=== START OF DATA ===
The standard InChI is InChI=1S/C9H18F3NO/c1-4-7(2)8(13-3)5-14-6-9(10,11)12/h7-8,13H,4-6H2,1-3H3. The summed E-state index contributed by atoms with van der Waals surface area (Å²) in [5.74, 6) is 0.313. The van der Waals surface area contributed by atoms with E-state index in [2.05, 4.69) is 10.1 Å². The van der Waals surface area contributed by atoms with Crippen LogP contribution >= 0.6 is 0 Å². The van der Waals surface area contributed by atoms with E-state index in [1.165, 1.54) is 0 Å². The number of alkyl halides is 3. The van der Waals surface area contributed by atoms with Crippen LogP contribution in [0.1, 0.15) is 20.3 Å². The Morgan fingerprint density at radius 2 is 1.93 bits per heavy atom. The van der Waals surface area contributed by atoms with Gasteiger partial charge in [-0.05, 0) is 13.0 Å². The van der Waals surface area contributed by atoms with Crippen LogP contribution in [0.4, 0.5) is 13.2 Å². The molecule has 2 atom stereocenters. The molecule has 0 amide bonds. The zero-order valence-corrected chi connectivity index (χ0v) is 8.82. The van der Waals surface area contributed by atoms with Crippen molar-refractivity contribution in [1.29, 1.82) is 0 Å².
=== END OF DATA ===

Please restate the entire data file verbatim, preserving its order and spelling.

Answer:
The standard InChI is InChI=1S/C9H18F3NO/c1-4-7(2)8(13-3)5-14-6-9(10,11)12/h7-8,13H,4-6H2,1-3H3. The summed E-state index contributed by atoms with van der Waals surface area (Å²) in [5.74, 6) is 0.313. The van der Waals surface area contributed by atoms with E-state index in [2.05, 4.69) is 10.1 Å². The van der Waals surface area contributed by atoms with Crippen LogP contribution >= 0.6 is 0 Å². The van der Waals surface area contributed by atoms with E-state index in [1.165, 1.54) is 0 Å². The number of alkyl halides is 3. The van der Waals surface area contributed by atoms with Crippen LogP contribution in [0.1, 0.15) is 20.3 Å². The Morgan fingerprint density at radius 2 is 1.93 bits per heavy atom. The van der Waals surface area contributed by atoms with Gasteiger partial charge in [-0.05, 0) is 13.0 Å². The van der Waals surface area contributed by atoms with Crippen LogP contribution in [0.4, 0.5) is 13.2 Å². The molecule has 2 atom stereocenters. The molecule has 0 amide bonds. The zero-order valence-corrected chi connectivity index (χ0v) is 8.82. The van der Waals surface area contributed by atoms with Crippen molar-refractivity contribution in [1.29, 1.82) is 0 Å².